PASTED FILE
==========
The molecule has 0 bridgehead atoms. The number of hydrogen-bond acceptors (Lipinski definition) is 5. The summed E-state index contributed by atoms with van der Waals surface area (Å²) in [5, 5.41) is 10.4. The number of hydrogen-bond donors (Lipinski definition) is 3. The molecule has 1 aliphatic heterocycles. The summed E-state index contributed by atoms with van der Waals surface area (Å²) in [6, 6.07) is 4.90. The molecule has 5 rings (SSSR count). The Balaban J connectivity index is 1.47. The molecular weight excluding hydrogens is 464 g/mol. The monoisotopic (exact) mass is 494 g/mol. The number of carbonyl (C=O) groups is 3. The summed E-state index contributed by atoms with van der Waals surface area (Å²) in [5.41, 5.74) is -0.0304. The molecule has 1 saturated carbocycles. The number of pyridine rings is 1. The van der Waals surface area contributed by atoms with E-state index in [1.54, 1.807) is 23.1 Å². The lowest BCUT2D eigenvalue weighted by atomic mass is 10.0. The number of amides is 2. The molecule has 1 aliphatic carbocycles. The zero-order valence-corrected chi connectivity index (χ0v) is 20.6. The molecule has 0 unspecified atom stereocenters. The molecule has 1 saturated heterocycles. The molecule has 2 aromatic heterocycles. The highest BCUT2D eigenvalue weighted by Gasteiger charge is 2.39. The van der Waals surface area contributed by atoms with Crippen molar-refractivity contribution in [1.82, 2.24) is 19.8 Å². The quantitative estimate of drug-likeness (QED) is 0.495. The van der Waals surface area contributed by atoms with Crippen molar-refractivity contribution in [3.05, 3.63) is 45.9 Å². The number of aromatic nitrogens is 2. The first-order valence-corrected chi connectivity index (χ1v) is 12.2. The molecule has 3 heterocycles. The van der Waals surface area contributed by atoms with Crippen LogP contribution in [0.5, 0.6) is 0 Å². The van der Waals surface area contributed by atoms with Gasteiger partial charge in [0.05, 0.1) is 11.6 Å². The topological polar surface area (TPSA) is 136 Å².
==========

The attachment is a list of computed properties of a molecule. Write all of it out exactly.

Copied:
The molecule has 0 bridgehead atoms. The number of hydrogen-bond acceptors (Lipinski definition) is 5. The summed E-state index contributed by atoms with van der Waals surface area (Å²) in [5, 5.41) is 10.4. The number of hydrogen-bond donors (Lipinski definition) is 3. The molecule has 1 aliphatic heterocycles. The summed E-state index contributed by atoms with van der Waals surface area (Å²) in [6, 6.07) is 4.90. The molecule has 5 rings (SSSR count). The Balaban J connectivity index is 1.47. The molecular weight excluding hydrogens is 464 g/mol. The monoisotopic (exact) mass is 494 g/mol. The number of carbonyl (C=O) groups is 3. The summed E-state index contributed by atoms with van der Waals surface area (Å²) in [5.41, 5.74) is -0.0304. The molecule has 1 saturated carbocycles. The number of pyridine rings is 1. The van der Waals surface area contributed by atoms with E-state index in [1.54, 1.807) is 23.1 Å². The lowest BCUT2D eigenvalue weighted by atomic mass is 10.0. The number of amides is 2. The molecule has 1 aliphatic carbocycles. The zero-order valence-corrected chi connectivity index (χ0v) is 20.6. The molecule has 0 unspecified atom stereocenters. The molecule has 1 saturated heterocycles. The molecule has 2 aromatic heterocycles. The highest BCUT2D eigenvalue weighted by Gasteiger charge is 2.39. The van der Waals surface area contributed by atoms with Crippen molar-refractivity contribution in [1.82, 2.24) is 19.8 Å². The quantitative estimate of drug-likeness (QED) is 0.495. The van der Waals surface area contributed by atoms with Crippen molar-refractivity contribution in [3.05, 3.63) is 45.9 Å². The number of aromatic nitrogens is 2. The first-order valence-corrected chi connectivity index (χ1v) is 12.2. The molecule has 3 heterocycles. The van der Waals surface area contributed by atoms with Crippen LogP contribution in [0.5, 0.6) is 0 Å². The van der Waals surface area contributed by atoms with Gasteiger partial charge in [0.05, 0.1) is 11.6 Å². The topological polar surface area (TPSA) is 136 Å².